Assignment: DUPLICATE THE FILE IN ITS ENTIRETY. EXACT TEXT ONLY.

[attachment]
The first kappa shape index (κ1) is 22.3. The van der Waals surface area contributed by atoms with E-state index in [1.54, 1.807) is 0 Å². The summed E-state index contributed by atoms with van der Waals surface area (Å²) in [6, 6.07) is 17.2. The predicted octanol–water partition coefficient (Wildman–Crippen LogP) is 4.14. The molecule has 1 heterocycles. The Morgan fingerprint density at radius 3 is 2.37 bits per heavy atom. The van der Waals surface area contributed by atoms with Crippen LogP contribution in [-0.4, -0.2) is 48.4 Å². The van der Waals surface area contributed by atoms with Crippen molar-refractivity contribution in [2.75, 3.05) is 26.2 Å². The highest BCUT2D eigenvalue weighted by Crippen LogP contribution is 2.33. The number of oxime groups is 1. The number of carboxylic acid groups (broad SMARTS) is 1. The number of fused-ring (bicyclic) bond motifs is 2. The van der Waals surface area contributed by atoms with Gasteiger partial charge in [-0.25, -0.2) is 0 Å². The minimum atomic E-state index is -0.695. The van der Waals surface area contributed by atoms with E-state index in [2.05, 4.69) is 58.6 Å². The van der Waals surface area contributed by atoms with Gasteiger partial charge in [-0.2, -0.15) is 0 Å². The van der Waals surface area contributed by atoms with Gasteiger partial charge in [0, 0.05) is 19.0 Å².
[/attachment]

The first kappa shape index (κ1) is 22.3. The van der Waals surface area contributed by atoms with E-state index in [1.54, 1.807) is 0 Å². The summed E-state index contributed by atoms with van der Waals surface area (Å²) in [6, 6.07) is 17.2. The predicted octanol–water partition coefficient (Wildman–Crippen LogP) is 4.14. The molecule has 1 heterocycles. The Morgan fingerprint density at radius 3 is 2.37 bits per heavy atom. The van der Waals surface area contributed by atoms with Crippen LogP contribution in [-0.4, -0.2) is 48.4 Å². The van der Waals surface area contributed by atoms with Crippen molar-refractivity contribution in [2.75, 3.05) is 26.2 Å². The highest BCUT2D eigenvalue weighted by Crippen LogP contribution is 2.33. The number of oxime groups is 1. The number of carboxylic acid groups (broad SMARTS) is 1. The number of fused-ring (bicyclic) bond motifs is 2. The van der Waals surface area contributed by atoms with Gasteiger partial charge in [-0.25, -0.2) is 0 Å². The minimum atomic E-state index is -0.695. The van der Waals surface area contributed by atoms with E-state index in [2.05, 4.69) is 58.6 Å². The van der Waals surface area contributed by atoms with Gasteiger partial charge in [-0.2, -0.15) is 0 Å². The van der Waals surface area contributed by atoms with Gasteiger partial charge in [0, 0.05) is 19.0 Å².